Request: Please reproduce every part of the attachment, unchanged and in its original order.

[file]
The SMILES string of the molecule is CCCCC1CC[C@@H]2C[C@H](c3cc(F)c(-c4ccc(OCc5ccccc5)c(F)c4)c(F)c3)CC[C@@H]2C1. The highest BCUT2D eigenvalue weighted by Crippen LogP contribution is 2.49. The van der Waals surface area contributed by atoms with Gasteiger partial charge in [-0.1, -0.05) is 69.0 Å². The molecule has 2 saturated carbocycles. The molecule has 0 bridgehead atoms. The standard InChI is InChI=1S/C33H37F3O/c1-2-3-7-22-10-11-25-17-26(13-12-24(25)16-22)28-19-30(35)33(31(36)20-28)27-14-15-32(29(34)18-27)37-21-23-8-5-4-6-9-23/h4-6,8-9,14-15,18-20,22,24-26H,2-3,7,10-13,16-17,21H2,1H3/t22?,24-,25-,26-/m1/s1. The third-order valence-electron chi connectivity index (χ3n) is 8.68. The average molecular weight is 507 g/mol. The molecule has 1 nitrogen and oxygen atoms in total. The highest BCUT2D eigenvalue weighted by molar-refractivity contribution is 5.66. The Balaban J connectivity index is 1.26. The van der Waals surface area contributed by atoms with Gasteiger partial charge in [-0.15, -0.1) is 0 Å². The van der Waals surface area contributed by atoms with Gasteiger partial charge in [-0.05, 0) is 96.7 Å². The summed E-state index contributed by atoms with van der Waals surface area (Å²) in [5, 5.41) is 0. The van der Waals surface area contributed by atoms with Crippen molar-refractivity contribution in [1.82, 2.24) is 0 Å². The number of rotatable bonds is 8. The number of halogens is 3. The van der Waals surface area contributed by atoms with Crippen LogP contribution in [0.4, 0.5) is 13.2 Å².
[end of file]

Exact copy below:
The SMILES string of the molecule is CCCCC1CC[C@@H]2C[C@H](c3cc(F)c(-c4ccc(OCc5ccccc5)c(F)c4)c(F)c3)CC[C@@H]2C1. The highest BCUT2D eigenvalue weighted by Crippen LogP contribution is 2.49. The van der Waals surface area contributed by atoms with Gasteiger partial charge in [-0.1, -0.05) is 69.0 Å². The molecule has 2 saturated carbocycles. The molecule has 0 bridgehead atoms. The standard InChI is InChI=1S/C33H37F3O/c1-2-3-7-22-10-11-25-17-26(13-12-24(25)16-22)28-19-30(35)33(31(36)20-28)27-14-15-32(29(34)18-27)37-21-23-8-5-4-6-9-23/h4-6,8-9,14-15,18-20,22,24-26H,2-3,7,10-13,16-17,21H2,1H3/t22?,24-,25-,26-/m1/s1. The third-order valence-electron chi connectivity index (χ3n) is 8.68. The average molecular weight is 507 g/mol. The molecule has 1 nitrogen and oxygen atoms in total. The highest BCUT2D eigenvalue weighted by molar-refractivity contribution is 5.66. The Balaban J connectivity index is 1.26. The van der Waals surface area contributed by atoms with Gasteiger partial charge in [-0.15, -0.1) is 0 Å². The van der Waals surface area contributed by atoms with Gasteiger partial charge in [-0.05, 0) is 96.7 Å². The summed E-state index contributed by atoms with van der Waals surface area (Å²) in [5, 5.41) is 0. The van der Waals surface area contributed by atoms with Crippen molar-refractivity contribution in [1.82, 2.24) is 0 Å². The number of rotatable bonds is 8. The number of halogens is 3. The van der Waals surface area contributed by atoms with Crippen LogP contribution in [0.4, 0.5) is 13.2 Å².